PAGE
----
The mentally ill tenant: 12 guidelines housing providers need to know

Jason Van Steenwyk
Jason Van Steenwyk | 5 min. read

Published on November 29, 2016

Mental illness afflicts 43.8 million Americans each year, according to the National Alliance on Mental Illness. While most are able to quietly manage their mental illness on a day-to-day basis, debilitating symptoms can occasionally prevent well-meaning individuals from performing necessary functions, like going to work or keeping up with rent payments. In rare cases, a person experiencing severe mental illness can present a risk to themselves, other tenants, your staff, or your property.

As a housing provider, how can you prioritize these tenants’ needs while also looking out for the well-being of all involved parties?

The Landlord’s Dilemma

When a tenant is mentally ill, landlords, property managers, and community managers may find themselves on the horns of a dilemma. On one hand, they have an obligation to protect the interests of all of their tenants and staff. However, mentally ill tenants have equally important rights. For instance, as individuals with a chronic disability, they’re protected under the Fair Housing Act.

Here are the 12 guidelines that landlords and property managers must be aware of in order to protect everyone’s best interests and stay in line with housing regulations.

12 Must-Know Guidelines for Housing Providers & Mentally Ill Tenants

1. You can’t discriminate against mentally ill tenants with regard to housing access.

During the screening process, if you learn that a prospective tenant is seeing a psychiatrist, is taking psychotropic medications, or has a history of hospitalization for mental health issues, your decision about the applicant’s eligibility can’t be influenced by this information.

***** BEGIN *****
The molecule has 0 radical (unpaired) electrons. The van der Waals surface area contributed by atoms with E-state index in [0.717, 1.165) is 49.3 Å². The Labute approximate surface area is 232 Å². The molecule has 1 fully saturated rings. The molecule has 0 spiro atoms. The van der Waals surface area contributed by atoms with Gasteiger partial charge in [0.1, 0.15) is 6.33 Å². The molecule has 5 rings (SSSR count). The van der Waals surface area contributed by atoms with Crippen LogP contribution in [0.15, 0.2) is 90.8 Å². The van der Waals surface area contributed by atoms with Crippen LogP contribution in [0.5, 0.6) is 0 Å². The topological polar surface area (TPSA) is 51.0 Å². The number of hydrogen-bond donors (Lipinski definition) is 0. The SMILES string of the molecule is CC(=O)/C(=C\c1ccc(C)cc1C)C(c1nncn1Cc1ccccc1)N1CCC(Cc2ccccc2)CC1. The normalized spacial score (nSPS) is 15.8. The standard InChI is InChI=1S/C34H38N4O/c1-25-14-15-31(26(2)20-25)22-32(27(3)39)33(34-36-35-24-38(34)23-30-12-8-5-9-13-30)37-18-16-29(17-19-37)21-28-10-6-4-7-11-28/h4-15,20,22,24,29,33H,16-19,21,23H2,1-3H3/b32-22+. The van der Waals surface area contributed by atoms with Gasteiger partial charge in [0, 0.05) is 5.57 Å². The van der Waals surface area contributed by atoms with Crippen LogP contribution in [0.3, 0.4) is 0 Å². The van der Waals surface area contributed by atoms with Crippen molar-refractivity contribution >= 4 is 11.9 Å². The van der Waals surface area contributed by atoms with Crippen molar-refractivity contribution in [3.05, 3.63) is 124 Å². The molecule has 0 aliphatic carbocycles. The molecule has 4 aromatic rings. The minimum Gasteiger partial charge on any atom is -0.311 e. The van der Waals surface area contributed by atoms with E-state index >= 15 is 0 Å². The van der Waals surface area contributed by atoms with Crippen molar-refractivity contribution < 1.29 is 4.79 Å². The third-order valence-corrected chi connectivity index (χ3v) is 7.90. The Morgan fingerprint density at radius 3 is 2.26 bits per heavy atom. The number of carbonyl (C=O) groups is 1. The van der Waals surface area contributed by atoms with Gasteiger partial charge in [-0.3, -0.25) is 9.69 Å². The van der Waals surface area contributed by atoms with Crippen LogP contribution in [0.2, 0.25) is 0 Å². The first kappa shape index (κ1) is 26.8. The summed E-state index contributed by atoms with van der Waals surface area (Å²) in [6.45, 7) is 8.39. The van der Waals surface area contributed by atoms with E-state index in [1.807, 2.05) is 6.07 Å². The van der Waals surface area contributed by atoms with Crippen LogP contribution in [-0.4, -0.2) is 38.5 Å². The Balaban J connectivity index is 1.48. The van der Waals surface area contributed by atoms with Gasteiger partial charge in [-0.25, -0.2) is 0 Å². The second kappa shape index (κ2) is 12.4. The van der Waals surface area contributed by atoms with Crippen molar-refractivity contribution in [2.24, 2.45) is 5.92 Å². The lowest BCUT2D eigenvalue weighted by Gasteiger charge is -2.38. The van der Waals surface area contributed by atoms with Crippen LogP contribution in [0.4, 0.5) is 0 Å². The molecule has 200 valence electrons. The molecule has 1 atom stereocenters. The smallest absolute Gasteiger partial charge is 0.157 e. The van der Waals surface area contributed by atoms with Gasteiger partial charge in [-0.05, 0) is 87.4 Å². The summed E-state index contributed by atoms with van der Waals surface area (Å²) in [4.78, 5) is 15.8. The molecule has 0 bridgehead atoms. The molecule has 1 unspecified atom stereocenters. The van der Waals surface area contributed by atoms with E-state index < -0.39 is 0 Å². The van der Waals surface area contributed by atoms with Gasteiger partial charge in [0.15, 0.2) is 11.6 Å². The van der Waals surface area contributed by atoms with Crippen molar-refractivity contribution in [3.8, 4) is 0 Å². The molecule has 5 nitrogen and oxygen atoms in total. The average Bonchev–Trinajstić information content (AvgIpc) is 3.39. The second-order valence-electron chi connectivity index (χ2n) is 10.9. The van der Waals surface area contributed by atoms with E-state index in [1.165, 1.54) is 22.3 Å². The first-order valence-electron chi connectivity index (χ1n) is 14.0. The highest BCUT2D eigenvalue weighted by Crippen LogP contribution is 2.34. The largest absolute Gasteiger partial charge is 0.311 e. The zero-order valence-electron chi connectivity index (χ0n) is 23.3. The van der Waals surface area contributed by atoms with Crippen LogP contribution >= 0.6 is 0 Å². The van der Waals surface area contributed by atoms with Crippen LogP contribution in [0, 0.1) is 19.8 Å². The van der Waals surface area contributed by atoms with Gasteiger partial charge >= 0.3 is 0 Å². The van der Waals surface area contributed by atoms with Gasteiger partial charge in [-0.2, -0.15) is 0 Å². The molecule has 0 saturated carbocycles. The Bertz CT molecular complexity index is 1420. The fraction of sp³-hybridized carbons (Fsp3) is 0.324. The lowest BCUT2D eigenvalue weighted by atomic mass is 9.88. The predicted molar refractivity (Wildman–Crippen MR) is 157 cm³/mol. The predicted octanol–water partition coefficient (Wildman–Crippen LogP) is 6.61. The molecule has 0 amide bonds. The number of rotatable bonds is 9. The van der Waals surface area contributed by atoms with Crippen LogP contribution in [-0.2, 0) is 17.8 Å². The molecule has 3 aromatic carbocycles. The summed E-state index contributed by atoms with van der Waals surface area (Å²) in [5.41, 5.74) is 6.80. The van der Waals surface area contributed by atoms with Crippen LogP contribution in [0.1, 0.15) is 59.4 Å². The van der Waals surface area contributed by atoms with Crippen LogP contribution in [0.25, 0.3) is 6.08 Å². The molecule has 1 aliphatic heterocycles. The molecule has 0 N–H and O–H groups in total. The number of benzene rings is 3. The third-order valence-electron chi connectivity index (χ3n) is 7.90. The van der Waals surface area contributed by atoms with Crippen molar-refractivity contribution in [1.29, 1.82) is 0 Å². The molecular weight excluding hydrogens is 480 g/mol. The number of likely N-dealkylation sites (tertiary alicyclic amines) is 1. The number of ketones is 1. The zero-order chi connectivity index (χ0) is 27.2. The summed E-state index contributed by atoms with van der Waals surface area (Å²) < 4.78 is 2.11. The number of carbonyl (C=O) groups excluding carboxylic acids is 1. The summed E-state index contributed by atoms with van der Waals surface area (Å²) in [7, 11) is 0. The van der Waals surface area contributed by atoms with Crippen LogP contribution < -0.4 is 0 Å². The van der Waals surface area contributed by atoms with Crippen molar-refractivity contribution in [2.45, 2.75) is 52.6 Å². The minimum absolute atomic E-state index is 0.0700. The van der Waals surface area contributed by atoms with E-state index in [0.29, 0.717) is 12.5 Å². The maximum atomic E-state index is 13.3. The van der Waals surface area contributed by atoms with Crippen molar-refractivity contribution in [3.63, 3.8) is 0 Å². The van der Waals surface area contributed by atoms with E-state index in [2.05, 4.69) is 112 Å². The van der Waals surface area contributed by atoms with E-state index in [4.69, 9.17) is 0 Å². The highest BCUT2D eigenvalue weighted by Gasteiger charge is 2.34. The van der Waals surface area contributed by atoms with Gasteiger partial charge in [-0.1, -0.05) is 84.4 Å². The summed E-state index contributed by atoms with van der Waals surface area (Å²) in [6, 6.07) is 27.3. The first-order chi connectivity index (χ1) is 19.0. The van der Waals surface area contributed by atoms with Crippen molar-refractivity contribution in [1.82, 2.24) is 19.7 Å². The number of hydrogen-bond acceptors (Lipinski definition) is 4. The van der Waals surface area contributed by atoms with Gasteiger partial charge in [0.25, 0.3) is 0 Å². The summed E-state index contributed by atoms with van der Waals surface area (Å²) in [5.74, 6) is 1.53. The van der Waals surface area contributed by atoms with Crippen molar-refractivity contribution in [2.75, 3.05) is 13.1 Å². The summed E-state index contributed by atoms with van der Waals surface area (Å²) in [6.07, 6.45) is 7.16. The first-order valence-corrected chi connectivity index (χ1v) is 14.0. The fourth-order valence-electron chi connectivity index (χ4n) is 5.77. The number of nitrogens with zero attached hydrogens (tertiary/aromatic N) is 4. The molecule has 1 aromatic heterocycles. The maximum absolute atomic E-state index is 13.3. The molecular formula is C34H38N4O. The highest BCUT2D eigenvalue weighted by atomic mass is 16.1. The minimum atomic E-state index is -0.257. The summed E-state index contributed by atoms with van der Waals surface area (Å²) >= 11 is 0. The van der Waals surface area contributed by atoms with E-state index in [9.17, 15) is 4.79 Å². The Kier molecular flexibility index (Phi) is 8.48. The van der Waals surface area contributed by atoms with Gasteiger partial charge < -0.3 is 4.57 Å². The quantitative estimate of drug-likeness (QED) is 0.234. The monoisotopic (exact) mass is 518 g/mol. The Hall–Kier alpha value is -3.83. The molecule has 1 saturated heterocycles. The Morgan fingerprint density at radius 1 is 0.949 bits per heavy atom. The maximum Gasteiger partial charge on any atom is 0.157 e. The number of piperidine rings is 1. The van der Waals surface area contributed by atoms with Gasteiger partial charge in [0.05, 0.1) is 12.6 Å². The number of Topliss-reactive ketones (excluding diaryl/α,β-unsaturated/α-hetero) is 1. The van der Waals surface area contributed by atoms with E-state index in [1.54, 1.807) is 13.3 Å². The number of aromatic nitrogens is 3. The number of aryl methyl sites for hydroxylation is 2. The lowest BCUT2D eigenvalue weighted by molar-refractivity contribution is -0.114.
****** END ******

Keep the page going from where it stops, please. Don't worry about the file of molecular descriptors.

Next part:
2. You can’t ask a tenant about the nature or severity of their illness.

Keep the conversation limited to the tenant’s compliance with lease terms and the accommodations that they request.

3. You can’t evict a tenant for being mentally ill.

Your reasons for eviction have to be as concrete as in any other case; if they don’t violate the lease, you can’t evict them. If they do violate the lease, you’ll need to follow the same processes as you would in any other circumstance.

4. Mentally ill tenants still need to adhere to the terms of their lease to the best of their ability.

You have the right to raise the flag about missed rent payments, property damage, or dangerous behaviors should these issues arise.

In a number of past cases where a mentally ill tenant violated their lease, evictions were blocked by the court until the tenant could gain access to support services or medical care to help him or her to comply with the lease in the future. Such was the case in Cobble Hill Apartments v. McLaughlin, a 1999 Massachusetts case.

5. Landlords and property managers should be prepared to offer reasonable accommodations to help mentally ill tenants to stay in rental housing.

Examples include:

  • Relaxing your standards for an applicant’s employment history due to long-term hospitalization
  • Granting assistance in filling out the rental application